Up the fielded slopes at morn, Where light wefts of shadow pass, Films upon the bending corn, I shall sweep the purple grass. Sun-crowned heights and mossy woods, And the outer solitudes, Mountain-valleys, dim with pine, Shall be home and haunt of mine. I shall search in crannied hollows, Where the sunlight scarcely follows, And the secret forest brook Murmurs, and from nook to nook Forever downward curls and cools, Frothing in the bouldered pools.

Many a noon shall find me laid In the pungent balsam shade, Where sharp breezes spring and shiver On some deep rough-coasted river, And the plangent waters come, Amber-hued and streaked with foam; Where beneath the sunburnt hills All day long the crowded mills With remorseless champ and scream Overlord the sluicing stream, And the rapids' iron roar Hammers at the forest's core; Where corded rafts creep slowly on, Glittering in the noonday sun, And the tawny river-dogs, Shepherding the branded logs, Bind and heave with cadenced cry; Where the blackened tugs go by, Panting hard and straining slow, Laboring at the weighty tow, Flat-nosed barges all in trim, Creeping in long cumbrous line, Loaded to the water's brim With the clean, cool-scented pine.

Perhaps in some low meadow-land, Stretching wide on either hand, I shall see the belted bees Rocking with the tricksy breeze In the spired meadow-sweet, Or with eager trampling feet Burrowing in the boneset blooms, Treading out the dry perfumes. Where sun-hot hay-fields newly mown Climb the hillside ruddy brown, I shall see the haymakers, While the noonday scarcely stirs, Brown of neck and booted gray, Tossing up the rustling hay, While the hay-racks bend and rock, As they take each scented cock, Jolting over dip and rise; And the wavering butterflies O'er the spaces brown and bare Light and wander here and there.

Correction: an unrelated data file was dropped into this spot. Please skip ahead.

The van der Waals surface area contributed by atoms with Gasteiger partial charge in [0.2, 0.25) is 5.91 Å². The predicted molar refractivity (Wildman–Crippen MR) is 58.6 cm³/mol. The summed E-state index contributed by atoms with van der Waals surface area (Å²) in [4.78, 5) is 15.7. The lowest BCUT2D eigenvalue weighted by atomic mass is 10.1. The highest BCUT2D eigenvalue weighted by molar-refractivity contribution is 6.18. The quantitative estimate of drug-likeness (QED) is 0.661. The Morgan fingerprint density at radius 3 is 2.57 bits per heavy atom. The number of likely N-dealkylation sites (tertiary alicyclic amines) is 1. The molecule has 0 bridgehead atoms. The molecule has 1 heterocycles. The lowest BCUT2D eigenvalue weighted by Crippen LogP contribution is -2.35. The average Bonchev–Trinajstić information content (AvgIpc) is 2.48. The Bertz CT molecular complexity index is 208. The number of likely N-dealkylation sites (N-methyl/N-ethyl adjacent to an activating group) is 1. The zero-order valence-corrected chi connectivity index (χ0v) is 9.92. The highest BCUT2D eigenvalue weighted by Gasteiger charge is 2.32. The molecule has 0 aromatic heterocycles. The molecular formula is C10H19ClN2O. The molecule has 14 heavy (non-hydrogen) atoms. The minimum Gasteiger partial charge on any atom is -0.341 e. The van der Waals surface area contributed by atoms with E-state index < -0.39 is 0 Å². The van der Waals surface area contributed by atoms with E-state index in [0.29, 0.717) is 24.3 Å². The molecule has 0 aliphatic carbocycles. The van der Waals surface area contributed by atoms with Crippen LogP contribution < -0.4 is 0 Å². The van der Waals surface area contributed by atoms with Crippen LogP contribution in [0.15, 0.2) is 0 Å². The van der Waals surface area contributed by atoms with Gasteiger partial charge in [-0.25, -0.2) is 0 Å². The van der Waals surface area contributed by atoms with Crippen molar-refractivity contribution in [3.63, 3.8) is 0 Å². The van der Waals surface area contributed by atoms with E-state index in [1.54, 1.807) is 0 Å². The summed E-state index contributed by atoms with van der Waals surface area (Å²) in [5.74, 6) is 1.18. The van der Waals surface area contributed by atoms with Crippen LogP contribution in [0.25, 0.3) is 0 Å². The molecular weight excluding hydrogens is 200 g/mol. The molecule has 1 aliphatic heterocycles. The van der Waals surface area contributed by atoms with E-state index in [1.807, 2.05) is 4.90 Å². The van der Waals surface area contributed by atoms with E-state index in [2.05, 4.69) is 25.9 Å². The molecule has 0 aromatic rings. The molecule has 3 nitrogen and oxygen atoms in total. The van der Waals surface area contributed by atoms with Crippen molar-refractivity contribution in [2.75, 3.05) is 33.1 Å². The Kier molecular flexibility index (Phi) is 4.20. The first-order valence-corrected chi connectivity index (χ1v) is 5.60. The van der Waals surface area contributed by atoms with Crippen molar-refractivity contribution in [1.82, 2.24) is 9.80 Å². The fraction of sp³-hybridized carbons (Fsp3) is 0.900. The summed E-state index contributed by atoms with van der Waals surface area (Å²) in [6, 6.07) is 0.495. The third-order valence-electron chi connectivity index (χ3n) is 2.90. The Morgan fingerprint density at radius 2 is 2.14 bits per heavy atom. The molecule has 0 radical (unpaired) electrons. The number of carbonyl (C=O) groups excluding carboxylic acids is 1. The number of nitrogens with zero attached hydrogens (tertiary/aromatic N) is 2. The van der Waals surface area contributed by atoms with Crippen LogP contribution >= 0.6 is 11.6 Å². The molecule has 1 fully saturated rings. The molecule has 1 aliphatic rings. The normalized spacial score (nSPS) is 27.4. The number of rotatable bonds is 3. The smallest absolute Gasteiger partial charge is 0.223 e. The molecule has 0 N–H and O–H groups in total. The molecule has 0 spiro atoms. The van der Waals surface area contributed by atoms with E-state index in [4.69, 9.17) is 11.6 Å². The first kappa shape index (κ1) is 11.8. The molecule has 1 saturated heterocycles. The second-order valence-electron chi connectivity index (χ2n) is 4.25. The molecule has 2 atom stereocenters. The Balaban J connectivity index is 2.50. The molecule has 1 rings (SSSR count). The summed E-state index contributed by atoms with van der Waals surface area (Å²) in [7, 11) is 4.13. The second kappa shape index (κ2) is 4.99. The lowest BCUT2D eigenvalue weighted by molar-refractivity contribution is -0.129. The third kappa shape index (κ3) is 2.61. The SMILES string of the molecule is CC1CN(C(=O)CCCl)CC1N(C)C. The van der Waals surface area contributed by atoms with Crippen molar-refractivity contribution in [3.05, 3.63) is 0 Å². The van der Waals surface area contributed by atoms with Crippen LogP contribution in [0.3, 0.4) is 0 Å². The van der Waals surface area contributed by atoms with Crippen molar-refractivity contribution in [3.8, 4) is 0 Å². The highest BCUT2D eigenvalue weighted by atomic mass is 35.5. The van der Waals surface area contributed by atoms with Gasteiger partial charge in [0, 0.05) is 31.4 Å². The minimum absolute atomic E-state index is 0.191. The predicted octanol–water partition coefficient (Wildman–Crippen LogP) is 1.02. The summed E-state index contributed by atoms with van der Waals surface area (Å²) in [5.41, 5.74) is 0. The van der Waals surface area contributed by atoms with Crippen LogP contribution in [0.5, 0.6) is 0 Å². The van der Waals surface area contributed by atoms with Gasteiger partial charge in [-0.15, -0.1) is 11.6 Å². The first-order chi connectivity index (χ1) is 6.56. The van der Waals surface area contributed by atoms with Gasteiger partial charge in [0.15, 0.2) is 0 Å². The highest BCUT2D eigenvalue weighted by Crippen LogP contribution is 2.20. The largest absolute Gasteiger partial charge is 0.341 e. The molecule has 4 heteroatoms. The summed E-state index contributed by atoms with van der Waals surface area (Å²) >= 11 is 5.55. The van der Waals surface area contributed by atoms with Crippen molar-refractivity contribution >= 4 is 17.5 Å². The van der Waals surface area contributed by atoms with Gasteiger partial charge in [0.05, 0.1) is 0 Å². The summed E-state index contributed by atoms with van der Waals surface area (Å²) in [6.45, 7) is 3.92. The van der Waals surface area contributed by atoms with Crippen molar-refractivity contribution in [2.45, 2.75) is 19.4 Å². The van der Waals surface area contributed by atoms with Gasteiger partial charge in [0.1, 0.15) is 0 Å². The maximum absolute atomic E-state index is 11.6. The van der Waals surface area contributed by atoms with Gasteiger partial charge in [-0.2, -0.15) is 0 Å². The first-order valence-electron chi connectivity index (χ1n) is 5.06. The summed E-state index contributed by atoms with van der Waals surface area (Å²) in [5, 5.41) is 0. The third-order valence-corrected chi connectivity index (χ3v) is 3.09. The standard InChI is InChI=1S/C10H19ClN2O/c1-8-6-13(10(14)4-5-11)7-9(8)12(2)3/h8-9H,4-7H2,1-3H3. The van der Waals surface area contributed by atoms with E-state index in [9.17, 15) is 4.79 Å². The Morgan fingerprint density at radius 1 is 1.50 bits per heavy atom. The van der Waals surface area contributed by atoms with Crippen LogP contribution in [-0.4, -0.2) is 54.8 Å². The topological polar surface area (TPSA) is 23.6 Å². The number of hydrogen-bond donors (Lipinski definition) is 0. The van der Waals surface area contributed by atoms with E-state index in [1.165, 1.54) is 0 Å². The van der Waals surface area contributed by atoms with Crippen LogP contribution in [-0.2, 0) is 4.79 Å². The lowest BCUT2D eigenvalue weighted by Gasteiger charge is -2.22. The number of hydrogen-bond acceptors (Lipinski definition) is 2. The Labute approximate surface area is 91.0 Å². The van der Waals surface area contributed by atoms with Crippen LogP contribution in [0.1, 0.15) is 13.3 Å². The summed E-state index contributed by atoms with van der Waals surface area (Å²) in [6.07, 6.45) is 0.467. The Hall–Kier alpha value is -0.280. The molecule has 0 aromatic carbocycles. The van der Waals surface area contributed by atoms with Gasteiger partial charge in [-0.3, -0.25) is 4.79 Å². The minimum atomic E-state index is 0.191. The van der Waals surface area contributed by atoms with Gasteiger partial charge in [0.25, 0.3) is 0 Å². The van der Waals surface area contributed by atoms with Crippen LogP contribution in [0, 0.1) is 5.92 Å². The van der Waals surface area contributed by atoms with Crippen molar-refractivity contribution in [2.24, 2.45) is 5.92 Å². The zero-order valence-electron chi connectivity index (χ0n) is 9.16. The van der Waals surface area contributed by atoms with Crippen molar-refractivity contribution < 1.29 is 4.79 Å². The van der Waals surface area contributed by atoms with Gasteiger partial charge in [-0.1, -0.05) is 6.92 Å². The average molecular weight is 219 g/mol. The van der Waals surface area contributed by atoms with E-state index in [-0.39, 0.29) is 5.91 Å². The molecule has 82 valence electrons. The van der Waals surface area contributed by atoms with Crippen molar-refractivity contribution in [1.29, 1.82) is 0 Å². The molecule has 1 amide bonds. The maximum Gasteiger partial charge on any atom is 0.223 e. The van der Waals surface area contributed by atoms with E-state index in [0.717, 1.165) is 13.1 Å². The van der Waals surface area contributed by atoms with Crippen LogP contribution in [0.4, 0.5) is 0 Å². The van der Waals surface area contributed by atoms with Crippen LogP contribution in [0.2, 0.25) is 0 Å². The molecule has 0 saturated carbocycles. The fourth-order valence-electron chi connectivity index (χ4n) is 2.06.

I shall stray by many a stream, Where the half-shut lilies gleam. Napping out the sultry days In the quiet secluded bays; Where the tasseled rushes tower, O'er the purple pickerel-flower. And the floating dragon-fly— Azure glint and crystal gleam— Watches o'er the burnished stream With his eye of ebony; Where the bull-frog lolls at rest On his float of lily-leaves, That the swaying water weaves, And distends his yellow breast, Lowing out from shore to shore With a hollow vibrant roar; Where the softest wind that blows As it lightly comes and goes, O'er the jungled river meads, Stirs a whisper in the reeds, And wakes the crowded bull-rushes From their stately reveries, Flashing through their long-leaved hordes Like a brandishing of swords; There, too, the frost-like arrow-flowers Tremble to the golden core, Children of enchanted hours, Whom the rustling river bore In the night's bewildered noon, Woven of water and the moon.

I shall hear the grasshoppers From the parched grass rehearse, And with drowsy note prolong Evermore the same thin song. I shall hear the crickets tell Stories by the humming well, And mark the locust, with quaint eyes, Caper in his cloak of gray Like a jester in disguise Rattling by the dusty way.

I shall dream by upland fences, Where the season's wealth condenses Over many a weedy wreck, Wild, uncared-for, desert places, That sovereign Beauty loves to deck With her softest, dearest graces. There the long year dreams in quiet, And the summer's strength runs riot. Shall I not remember these, Deep in winter reveries? Berried brier and thistle-bloom, And milkweed with its dense perfume; Slender vervain towering up In a many-branched cup, Like a candlestick, each spire Kindled with a violet fire; Matted creepers and wild cherries, Purple-bunched elderberries, And on scanty plots of sod Groves of branchy goldenrod.